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     Talent upon any musical instrument is greatly encouraged. The class teaches the groundwork of reading music at sight, with exercises in 'plain, waltzes, popular airs and marches, until they are equipped to play in the company of the skilled musicians who compose the bands of the naval vessels.


     Men of the Hospital Corps who show fitness for Hospital work after a short period of preliminary duty at a Naval Hospital, may be detailed to the Hospital Corps Training School. This School gives the recruits of that branch of the Service a first-class groundwork in the elements of practical and theoretical nursing, pharmacy and materia medica. In the beginning the recruits are taught all the simplest forms of treatment of accident cases, first aid to the injured under different and trying conditions, bandaging drill, the handkerchief, the tourniquet, the manual of the stretcher, the handling of the disabled with one, two and three bearers, marching with stretcher, and hoisting and lowering, as on board ship, the sick and injured under different conditions. They study anatomy, physiology, pharmacy, materia medica, nursing, cooking, and clerical work. They are given typical cases of accidents and asked what they would do under the circumstances. The course 'covers about four months, and upon its completion a certificate of proficiency is given to those who attain the required mark.


The artificers are taught the general construction of vessels, carpenter work, fitting, plumbing and all matters pertaining to the putting together and repair of different parts of vessels in wood, steel, iron, copper, lead, etc.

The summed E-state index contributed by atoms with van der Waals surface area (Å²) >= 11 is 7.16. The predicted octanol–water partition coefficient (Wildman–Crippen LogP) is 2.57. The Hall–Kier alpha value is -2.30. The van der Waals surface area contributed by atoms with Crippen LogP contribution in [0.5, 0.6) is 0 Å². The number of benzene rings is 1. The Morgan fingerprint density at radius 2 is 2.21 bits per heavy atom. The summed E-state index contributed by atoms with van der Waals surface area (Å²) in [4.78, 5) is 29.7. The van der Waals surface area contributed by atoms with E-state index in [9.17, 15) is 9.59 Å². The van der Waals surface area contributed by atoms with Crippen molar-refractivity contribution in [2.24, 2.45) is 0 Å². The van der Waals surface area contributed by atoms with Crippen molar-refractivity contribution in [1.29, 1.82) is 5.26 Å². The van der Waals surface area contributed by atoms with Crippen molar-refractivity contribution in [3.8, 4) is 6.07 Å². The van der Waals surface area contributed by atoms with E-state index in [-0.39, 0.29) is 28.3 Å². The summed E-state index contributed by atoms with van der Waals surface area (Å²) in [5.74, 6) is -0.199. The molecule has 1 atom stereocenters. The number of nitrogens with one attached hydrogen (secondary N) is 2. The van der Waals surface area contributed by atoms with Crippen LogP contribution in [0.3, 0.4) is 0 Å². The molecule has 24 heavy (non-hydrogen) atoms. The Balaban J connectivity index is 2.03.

When a bluejacket has served his first enlistment, he is given four months in which to reenlist, with continuous pay. A reenlisted man under thirty years of age, with marks on his previous record aggregating 75 per cent. of the total and with good conduct record, is given an opportunity of a course of instruction in one of the Seaman-Gunners' Classes. These Classes are located at the Navy Yard, Washington, D. C., and the Naval Torpedo Station, Newport, R. I. The class at Washington assembles in August and February, and the course is six months long, qualifying men for gunner's mates in all that pertains to the battery. Here he learns the assembling of guns, the breech mechanism,' and everything to do with the practical part of ordnance, the manufacture of shells, fuses, and the working of electrical firing devices. He learns to take apart and put together all kinds of large and small guns. The course at the Torpedo Station is eight months in duration, the classes assembling on January 1st, May 1st, and September 1st. Here he is taught all that pertains to torpedoes and mines. He learns to assemble torpedoes, is taught diving, and electricity as applied to ordnance mechanism.

     In both Classes he has text books to help him, but works in the shops as well.

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